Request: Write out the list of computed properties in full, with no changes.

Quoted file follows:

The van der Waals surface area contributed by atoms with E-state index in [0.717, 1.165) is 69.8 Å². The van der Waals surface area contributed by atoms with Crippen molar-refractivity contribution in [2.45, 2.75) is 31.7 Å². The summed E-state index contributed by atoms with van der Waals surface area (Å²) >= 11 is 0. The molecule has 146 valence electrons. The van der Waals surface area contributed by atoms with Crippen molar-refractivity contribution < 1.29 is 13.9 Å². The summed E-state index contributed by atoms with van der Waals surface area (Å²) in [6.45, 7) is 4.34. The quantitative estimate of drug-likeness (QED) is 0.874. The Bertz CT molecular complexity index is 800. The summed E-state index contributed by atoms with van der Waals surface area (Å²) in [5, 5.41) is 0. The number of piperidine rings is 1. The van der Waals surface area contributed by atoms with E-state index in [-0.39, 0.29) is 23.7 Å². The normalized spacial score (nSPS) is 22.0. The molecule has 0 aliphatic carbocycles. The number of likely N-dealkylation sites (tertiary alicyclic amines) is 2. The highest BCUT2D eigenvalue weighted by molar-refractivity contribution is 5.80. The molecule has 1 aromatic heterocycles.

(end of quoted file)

The van der Waals surface area contributed by atoms with E-state index in [0.717, 1.165) is 69.8 Å². The van der Waals surface area contributed by atoms with Crippen molar-refractivity contribution in [2.45, 2.75) is 31.7 Å². The summed E-state index contributed by atoms with van der Waals surface area (Å²) >= 11 is 0. The molecule has 146 valence electrons. The van der Waals surface area contributed by atoms with Crippen molar-refractivity contribution < 1.29 is 13.9 Å². The summed E-state index contributed by atoms with van der Waals surface area (Å²) in [6.45, 7) is 4.34. The quantitative estimate of drug-likeness (QED) is 0.874. The Bertz CT molecular complexity index is 800. The summed E-state index contributed by atoms with van der Waals surface area (Å²) in [5, 5.41) is 0. The number of piperidine rings is 1. The van der Waals surface area contributed by atoms with E-state index in [-0.39, 0.29) is 23.7 Å². The normalized spacial score (nSPS) is 22.0. The molecule has 0 aliphatic carbocycles. The number of likely N-dealkylation sites (tertiary alicyclic amines) is 2. The highest BCUT2D eigenvalue weighted by molar-refractivity contribution is 5.80. The molecule has 1 aromatic heterocycles.